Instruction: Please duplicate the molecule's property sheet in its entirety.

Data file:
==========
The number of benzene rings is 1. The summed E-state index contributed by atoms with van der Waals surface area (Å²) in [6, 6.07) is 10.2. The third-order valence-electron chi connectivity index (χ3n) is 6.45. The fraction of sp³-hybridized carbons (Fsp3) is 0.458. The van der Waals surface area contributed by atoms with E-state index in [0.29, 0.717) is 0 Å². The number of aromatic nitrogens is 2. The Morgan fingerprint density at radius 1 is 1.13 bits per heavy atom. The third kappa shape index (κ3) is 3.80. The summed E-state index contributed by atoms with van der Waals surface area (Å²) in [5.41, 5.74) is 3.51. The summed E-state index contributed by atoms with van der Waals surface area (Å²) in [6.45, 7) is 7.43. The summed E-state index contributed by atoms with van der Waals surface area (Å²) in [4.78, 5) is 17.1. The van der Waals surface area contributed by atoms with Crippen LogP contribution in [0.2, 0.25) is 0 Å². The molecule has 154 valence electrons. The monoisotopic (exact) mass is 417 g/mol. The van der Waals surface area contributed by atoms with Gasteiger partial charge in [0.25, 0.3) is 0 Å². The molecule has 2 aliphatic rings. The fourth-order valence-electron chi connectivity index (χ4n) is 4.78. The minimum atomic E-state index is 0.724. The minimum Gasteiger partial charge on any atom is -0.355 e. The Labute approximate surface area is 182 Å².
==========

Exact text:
The number of benzene rings is 1. The summed E-state index contributed by atoms with van der Waals surface area (Å²) in [6, 6.07) is 10.2. The third-order valence-electron chi connectivity index (χ3n) is 6.45. The fraction of sp³-hybridized carbons (Fsp3) is 0.458. The van der Waals surface area contributed by atoms with E-state index in [0.29, 0.717) is 0 Å². The number of aromatic nitrogens is 2. The Morgan fingerprint density at radius 1 is 1.13 bits per heavy atom. The third kappa shape index (κ3) is 3.80. The summed E-state index contributed by atoms with van der Waals surface area (Å²) in [5.41, 5.74) is 3.51. The summed E-state index contributed by atoms with van der Waals surface area (Å²) in [6.45, 7) is 7.43. The summed E-state index contributed by atoms with van der Waals surface area (Å²) in [4.78, 5) is 17.1. The van der Waals surface area contributed by atoms with Crippen LogP contribution in [0.2, 0.25) is 0 Å². The molecule has 154 valence electrons. The monoisotopic (exact) mass is 417 g/mol. The van der Waals surface area contributed by atoms with Gasteiger partial charge in [0.25, 0.3) is 0 Å². The molecule has 2 aliphatic rings. The fourth-order valence-electron chi connectivity index (χ4n) is 4.78. The minimum atomic E-state index is 0.724. The minimum Gasteiger partial charge on any atom is -0.355 e. The Labute approximate surface area is 182 Å².